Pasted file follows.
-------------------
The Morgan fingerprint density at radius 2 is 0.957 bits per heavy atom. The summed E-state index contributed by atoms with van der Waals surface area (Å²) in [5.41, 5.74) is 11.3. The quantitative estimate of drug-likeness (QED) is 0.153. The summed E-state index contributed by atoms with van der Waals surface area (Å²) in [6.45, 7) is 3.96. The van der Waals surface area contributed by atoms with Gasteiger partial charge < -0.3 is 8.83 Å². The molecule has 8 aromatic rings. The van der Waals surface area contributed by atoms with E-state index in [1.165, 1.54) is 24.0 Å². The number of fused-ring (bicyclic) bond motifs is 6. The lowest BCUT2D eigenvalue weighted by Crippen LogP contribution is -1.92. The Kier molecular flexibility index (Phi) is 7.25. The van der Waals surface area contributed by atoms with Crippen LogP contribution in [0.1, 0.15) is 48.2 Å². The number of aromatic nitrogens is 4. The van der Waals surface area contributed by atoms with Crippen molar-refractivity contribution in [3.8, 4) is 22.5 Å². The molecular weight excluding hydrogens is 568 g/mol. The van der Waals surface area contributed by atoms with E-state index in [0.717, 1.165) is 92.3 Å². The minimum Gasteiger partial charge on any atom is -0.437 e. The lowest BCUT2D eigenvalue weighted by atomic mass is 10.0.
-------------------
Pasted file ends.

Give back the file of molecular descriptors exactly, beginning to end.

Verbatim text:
The Morgan fingerprint density at radius 2 is 0.957 bits per heavy atom. The summed E-state index contributed by atoms with van der Waals surface area (Å²) in [5.41, 5.74) is 11.3. The quantitative estimate of drug-likeness (QED) is 0.153. The summed E-state index contributed by atoms with van der Waals surface area (Å²) in [6.45, 7) is 3.96. The van der Waals surface area contributed by atoms with Gasteiger partial charge < -0.3 is 8.83 Å². The molecule has 8 aromatic rings. The van der Waals surface area contributed by atoms with E-state index in [1.165, 1.54) is 24.0 Å². The number of fused-ring (bicyclic) bond motifs is 6. The lowest BCUT2D eigenvalue weighted by Crippen LogP contribution is -1.92. The Kier molecular flexibility index (Phi) is 7.25. The van der Waals surface area contributed by atoms with Crippen LogP contribution in [0.1, 0.15) is 48.2 Å². The number of aromatic nitrogens is 4. The van der Waals surface area contributed by atoms with Crippen molar-refractivity contribution in [3.8, 4) is 22.5 Å². The molecular weight excluding hydrogens is 568 g/mol. The van der Waals surface area contributed by atoms with E-state index in [0.717, 1.165) is 92.3 Å². The minimum Gasteiger partial charge on any atom is -0.437 e. The lowest BCUT2D eigenvalue weighted by atomic mass is 10.0.